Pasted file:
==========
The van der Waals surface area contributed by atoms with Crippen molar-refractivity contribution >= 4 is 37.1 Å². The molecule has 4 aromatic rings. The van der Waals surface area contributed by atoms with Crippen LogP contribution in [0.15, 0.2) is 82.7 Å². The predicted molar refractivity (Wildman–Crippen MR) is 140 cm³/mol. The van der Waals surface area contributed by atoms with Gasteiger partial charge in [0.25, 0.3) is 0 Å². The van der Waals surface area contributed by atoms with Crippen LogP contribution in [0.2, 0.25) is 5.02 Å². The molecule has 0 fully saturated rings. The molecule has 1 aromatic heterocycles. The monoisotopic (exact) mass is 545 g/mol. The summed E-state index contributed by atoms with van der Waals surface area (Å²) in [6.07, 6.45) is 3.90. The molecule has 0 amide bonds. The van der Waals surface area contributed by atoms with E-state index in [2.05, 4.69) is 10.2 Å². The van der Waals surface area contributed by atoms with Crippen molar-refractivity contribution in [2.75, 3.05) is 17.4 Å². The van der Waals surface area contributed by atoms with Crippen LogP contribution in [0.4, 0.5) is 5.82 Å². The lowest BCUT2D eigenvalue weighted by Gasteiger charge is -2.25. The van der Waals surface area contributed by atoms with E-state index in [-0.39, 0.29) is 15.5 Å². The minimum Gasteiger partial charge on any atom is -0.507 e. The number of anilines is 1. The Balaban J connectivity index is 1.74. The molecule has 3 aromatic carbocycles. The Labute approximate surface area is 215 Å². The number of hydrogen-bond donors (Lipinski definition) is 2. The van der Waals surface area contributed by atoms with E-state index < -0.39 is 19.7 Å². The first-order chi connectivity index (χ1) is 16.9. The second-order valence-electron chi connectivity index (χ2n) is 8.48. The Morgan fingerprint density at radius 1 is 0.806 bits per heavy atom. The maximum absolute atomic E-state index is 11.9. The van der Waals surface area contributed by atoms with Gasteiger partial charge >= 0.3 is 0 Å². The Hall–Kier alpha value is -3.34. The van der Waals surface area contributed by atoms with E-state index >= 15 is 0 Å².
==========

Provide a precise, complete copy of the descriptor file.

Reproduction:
The van der Waals surface area contributed by atoms with Crippen molar-refractivity contribution >= 4 is 37.1 Å². The molecule has 4 aromatic rings. The van der Waals surface area contributed by atoms with Crippen LogP contribution in [0.15, 0.2) is 82.7 Å². The predicted molar refractivity (Wildman–Crippen MR) is 140 cm³/mol. The van der Waals surface area contributed by atoms with Gasteiger partial charge in [0.25, 0.3) is 0 Å². The van der Waals surface area contributed by atoms with Crippen LogP contribution in [0.2, 0.25) is 5.02 Å². The molecule has 0 fully saturated rings. The molecule has 1 aromatic heterocycles. The monoisotopic (exact) mass is 545 g/mol. The summed E-state index contributed by atoms with van der Waals surface area (Å²) in [6.07, 6.45) is 3.90. The molecule has 0 amide bonds. The van der Waals surface area contributed by atoms with E-state index in [2.05, 4.69) is 10.2 Å². The van der Waals surface area contributed by atoms with Crippen molar-refractivity contribution in [2.75, 3.05) is 17.4 Å². The van der Waals surface area contributed by atoms with Crippen LogP contribution in [0.4, 0.5) is 5.82 Å². The lowest BCUT2D eigenvalue weighted by Gasteiger charge is -2.25. The van der Waals surface area contributed by atoms with E-state index in [-0.39, 0.29) is 15.5 Å². The minimum Gasteiger partial charge on any atom is -0.507 e. The number of anilines is 1. The Balaban J connectivity index is 1.74. The molecule has 3 aromatic carbocycles. The Labute approximate surface area is 215 Å². The number of hydrogen-bond donors (Lipinski definition) is 2. The van der Waals surface area contributed by atoms with E-state index < -0.39 is 19.7 Å². The first-order chi connectivity index (χ1) is 16.9. The second-order valence-electron chi connectivity index (χ2n) is 8.48. The Morgan fingerprint density at radius 1 is 0.806 bits per heavy atom. The maximum absolute atomic E-state index is 11.9. The van der Waals surface area contributed by atoms with Gasteiger partial charge >= 0.3 is 0 Å². The Hall–Kier alpha value is -3.34. The van der Waals surface area contributed by atoms with E-state index >= 15 is 0 Å².